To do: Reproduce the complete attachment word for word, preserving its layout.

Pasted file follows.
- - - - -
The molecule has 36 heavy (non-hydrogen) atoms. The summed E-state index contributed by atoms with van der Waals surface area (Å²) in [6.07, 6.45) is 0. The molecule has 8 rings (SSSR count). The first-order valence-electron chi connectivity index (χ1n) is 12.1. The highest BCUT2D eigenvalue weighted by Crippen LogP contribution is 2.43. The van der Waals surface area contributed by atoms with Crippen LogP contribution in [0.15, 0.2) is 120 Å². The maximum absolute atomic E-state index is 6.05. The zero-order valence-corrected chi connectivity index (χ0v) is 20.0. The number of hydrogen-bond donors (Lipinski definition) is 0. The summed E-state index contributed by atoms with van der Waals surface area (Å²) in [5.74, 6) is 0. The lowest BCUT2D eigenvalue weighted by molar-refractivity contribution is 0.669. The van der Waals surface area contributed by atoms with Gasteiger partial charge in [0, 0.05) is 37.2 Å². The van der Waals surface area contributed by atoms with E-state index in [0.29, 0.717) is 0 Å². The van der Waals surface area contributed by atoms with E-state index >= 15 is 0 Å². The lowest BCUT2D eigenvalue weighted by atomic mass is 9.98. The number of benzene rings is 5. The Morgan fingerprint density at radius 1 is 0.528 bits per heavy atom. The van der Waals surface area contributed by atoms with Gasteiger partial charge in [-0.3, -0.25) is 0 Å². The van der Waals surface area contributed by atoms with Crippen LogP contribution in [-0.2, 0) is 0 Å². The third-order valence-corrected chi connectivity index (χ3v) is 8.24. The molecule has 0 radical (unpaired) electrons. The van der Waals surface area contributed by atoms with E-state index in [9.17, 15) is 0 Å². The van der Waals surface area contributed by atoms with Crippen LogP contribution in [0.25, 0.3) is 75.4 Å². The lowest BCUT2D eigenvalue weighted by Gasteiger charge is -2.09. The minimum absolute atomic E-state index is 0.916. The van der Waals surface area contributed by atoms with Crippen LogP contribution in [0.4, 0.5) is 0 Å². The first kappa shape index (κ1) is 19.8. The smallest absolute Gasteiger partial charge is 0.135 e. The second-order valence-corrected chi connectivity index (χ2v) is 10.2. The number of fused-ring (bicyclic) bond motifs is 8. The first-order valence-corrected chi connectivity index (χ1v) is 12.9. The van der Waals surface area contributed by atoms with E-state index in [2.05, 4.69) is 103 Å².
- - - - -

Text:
The molecule has 36 heavy (non-hydrogen) atoms. The summed E-state index contributed by atoms with van der Waals surface area (Å²) in [6.07, 6.45) is 0. The molecule has 8 rings (SSSR count). The first-order valence-electron chi connectivity index (χ1n) is 12.1. The highest BCUT2D eigenvalue weighted by Crippen LogP contribution is 2.43. The van der Waals surface area contributed by atoms with Crippen LogP contribution in [0.15, 0.2) is 120 Å². The maximum absolute atomic E-state index is 6.05. The zero-order valence-corrected chi connectivity index (χ0v) is 20.0. The number of hydrogen-bond donors (Lipinski definition) is 0. The summed E-state index contributed by atoms with van der Waals surface area (Å²) in [5.74, 6) is 0. The lowest BCUT2D eigenvalue weighted by molar-refractivity contribution is 0.669. The van der Waals surface area contributed by atoms with Gasteiger partial charge in [0, 0.05) is 37.2 Å². The van der Waals surface area contributed by atoms with E-state index in [0.29, 0.717) is 0 Å². The van der Waals surface area contributed by atoms with E-state index >= 15 is 0 Å². The lowest BCUT2D eigenvalue weighted by atomic mass is 9.98. The number of benzene rings is 5. The Morgan fingerprint density at radius 1 is 0.528 bits per heavy atom. The van der Waals surface area contributed by atoms with Gasteiger partial charge in [-0.3, -0.25) is 0 Å². The van der Waals surface area contributed by atoms with Crippen LogP contribution in [-0.2, 0) is 0 Å². The third-order valence-corrected chi connectivity index (χ3v) is 8.24. The molecule has 0 radical (unpaired) electrons. The van der Waals surface area contributed by atoms with E-state index in [9.17, 15) is 0 Å². The van der Waals surface area contributed by atoms with Crippen LogP contribution in [0.25, 0.3) is 75.4 Å². The lowest BCUT2D eigenvalue weighted by Gasteiger charge is -2.09. The minimum absolute atomic E-state index is 0.916. The van der Waals surface area contributed by atoms with Crippen LogP contribution in [0.4, 0.5) is 0 Å². The first kappa shape index (κ1) is 19.8. The smallest absolute Gasteiger partial charge is 0.135 e. The second-order valence-corrected chi connectivity index (χ2v) is 10.2. The number of fused-ring (bicyclic) bond motifs is 8. The first-order valence-corrected chi connectivity index (χ1v) is 12.9. The van der Waals surface area contributed by atoms with E-state index in [2.05, 4.69) is 103 Å².